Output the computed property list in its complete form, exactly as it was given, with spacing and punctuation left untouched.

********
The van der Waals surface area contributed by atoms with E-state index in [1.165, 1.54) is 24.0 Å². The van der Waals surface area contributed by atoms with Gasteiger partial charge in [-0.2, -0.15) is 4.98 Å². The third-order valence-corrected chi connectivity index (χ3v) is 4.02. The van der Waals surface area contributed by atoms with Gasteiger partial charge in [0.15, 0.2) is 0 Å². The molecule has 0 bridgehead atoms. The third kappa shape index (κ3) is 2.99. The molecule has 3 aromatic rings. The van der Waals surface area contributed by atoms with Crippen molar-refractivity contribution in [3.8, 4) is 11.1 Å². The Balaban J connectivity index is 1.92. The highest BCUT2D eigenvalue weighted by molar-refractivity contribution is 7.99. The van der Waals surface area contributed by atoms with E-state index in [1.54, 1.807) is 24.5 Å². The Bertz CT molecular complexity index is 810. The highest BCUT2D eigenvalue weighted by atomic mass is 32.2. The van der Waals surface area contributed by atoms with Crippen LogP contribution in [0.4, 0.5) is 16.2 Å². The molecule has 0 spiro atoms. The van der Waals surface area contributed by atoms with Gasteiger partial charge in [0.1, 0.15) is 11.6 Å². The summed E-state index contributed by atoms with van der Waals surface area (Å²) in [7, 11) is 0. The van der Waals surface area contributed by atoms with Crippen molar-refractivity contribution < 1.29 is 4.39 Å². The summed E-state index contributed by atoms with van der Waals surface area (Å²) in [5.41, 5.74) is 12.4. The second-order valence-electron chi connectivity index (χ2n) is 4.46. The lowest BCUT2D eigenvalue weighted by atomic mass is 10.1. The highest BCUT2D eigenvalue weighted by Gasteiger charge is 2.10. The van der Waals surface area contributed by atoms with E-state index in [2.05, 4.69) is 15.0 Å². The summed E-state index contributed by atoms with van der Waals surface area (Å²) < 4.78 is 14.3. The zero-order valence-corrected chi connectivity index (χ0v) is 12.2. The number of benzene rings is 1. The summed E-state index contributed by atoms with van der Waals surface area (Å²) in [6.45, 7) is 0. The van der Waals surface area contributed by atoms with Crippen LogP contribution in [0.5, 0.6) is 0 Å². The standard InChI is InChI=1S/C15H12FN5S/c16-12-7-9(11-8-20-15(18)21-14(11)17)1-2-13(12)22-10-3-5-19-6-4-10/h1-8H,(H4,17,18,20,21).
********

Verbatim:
The van der Waals surface area contributed by atoms with E-state index in [1.165, 1.54) is 24.0 Å². The van der Waals surface area contributed by atoms with Gasteiger partial charge in [-0.2, -0.15) is 4.98 Å². The third-order valence-corrected chi connectivity index (χ3v) is 4.02. The van der Waals surface area contributed by atoms with Gasteiger partial charge in [0.15, 0.2) is 0 Å². The molecule has 0 bridgehead atoms. The third kappa shape index (κ3) is 2.99. The molecule has 3 aromatic rings. The van der Waals surface area contributed by atoms with Crippen molar-refractivity contribution in [3.8, 4) is 11.1 Å². The Balaban J connectivity index is 1.92. The highest BCUT2D eigenvalue weighted by molar-refractivity contribution is 7.99. The van der Waals surface area contributed by atoms with E-state index in [1.54, 1.807) is 24.5 Å². The Bertz CT molecular complexity index is 810. The highest BCUT2D eigenvalue weighted by atomic mass is 32.2. The van der Waals surface area contributed by atoms with Crippen LogP contribution in [0.4, 0.5) is 16.2 Å². The molecule has 0 spiro atoms. The van der Waals surface area contributed by atoms with Gasteiger partial charge in [0.1, 0.15) is 11.6 Å². The summed E-state index contributed by atoms with van der Waals surface area (Å²) in [7, 11) is 0. The van der Waals surface area contributed by atoms with Crippen molar-refractivity contribution < 1.29 is 4.39 Å². The summed E-state index contributed by atoms with van der Waals surface area (Å²) in [5.41, 5.74) is 12.4. The second-order valence-electron chi connectivity index (χ2n) is 4.46. The lowest BCUT2D eigenvalue weighted by atomic mass is 10.1. The highest BCUT2D eigenvalue weighted by Gasteiger charge is 2.10. The van der Waals surface area contributed by atoms with E-state index in [2.05, 4.69) is 15.0 Å². The summed E-state index contributed by atoms with van der Waals surface area (Å²) < 4.78 is 14.3. The zero-order valence-corrected chi connectivity index (χ0v) is 12.2. The number of benzene rings is 1. The summed E-state index contributed by atoms with van der Waals surface area (Å²) in [6.45, 7) is 0. The van der Waals surface area contributed by atoms with Crippen LogP contribution in [0.5, 0.6) is 0 Å². The standard InChI is InChI=1S/C15H12FN5S/c16-12-7-9(11-8-20-15(18)21-14(11)17)1-2-13(12)22-10-3-5-19-6-4-10/h1-8H,(H4,17,18,20,21).